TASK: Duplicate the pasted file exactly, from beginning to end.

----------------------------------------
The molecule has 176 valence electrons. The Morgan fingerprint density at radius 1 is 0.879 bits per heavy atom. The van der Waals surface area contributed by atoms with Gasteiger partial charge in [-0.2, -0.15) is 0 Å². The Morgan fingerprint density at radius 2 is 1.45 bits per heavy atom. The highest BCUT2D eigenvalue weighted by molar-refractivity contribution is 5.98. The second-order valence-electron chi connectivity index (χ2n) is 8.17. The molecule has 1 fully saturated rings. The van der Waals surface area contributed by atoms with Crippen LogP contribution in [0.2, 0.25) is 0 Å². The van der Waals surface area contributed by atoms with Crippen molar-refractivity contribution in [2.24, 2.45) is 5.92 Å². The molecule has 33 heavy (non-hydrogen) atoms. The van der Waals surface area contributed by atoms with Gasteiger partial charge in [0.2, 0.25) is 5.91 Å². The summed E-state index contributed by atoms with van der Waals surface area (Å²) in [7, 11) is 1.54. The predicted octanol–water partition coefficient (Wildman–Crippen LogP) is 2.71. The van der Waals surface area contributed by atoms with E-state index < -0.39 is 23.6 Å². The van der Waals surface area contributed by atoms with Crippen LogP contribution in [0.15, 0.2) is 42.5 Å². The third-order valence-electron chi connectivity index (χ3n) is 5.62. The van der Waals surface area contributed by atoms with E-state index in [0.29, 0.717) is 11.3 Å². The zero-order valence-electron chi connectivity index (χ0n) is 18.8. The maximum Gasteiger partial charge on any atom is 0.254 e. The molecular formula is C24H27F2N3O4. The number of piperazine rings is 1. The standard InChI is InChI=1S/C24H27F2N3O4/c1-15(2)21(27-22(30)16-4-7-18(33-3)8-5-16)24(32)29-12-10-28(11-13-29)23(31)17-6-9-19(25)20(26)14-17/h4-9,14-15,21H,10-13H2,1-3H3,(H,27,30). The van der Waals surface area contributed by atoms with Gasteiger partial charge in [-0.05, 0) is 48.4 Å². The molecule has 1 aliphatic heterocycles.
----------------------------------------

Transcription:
The molecule has 176 valence electrons. The Morgan fingerprint density at radius 1 is 0.879 bits per heavy atom. The van der Waals surface area contributed by atoms with Gasteiger partial charge in [-0.2, -0.15) is 0 Å². The Morgan fingerprint density at radius 2 is 1.45 bits per heavy atom. The highest BCUT2D eigenvalue weighted by molar-refractivity contribution is 5.98. The second-order valence-electron chi connectivity index (χ2n) is 8.17. The molecule has 1 fully saturated rings. The van der Waals surface area contributed by atoms with Crippen LogP contribution in [0.2, 0.25) is 0 Å². The van der Waals surface area contributed by atoms with Crippen molar-refractivity contribution in [2.24, 2.45) is 5.92 Å². The molecule has 33 heavy (non-hydrogen) atoms. The van der Waals surface area contributed by atoms with Gasteiger partial charge in [0.2, 0.25) is 5.91 Å². The summed E-state index contributed by atoms with van der Waals surface area (Å²) in [7, 11) is 1.54. The predicted octanol–water partition coefficient (Wildman–Crippen LogP) is 2.71. The van der Waals surface area contributed by atoms with E-state index < -0.39 is 23.6 Å². The van der Waals surface area contributed by atoms with Crippen LogP contribution in [0.15, 0.2) is 42.5 Å². The third-order valence-electron chi connectivity index (χ3n) is 5.62. The van der Waals surface area contributed by atoms with E-state index in [0.29, 0.717) is 11.3 Å². The zero-order valence-electron chi connectivity index (χ0n) is 18.8. The maximum Gasteiger partial charge on any atom is 0.254 e. The molecular formula is C24H27F2N3O4. The number of piperazine rings is 1. The standard InChI is InChI=1S/C24H27F2N3O4/c1-15(2)21(27-22(30)16-4-7-18(33-3)8-5-16)24(32)29-12-10-28(11-13-29)23(31)17-6-9-19(25)20(26)14-17/h4-9,14-15,21H,10-13H2,1-3H3,(H,27,30). The van der Waals surface area contributed by atoms with Gasteiger partial charge in [-0.05, 0) is 48.4 Å². The molecule has 1 aliphatic heterocycles.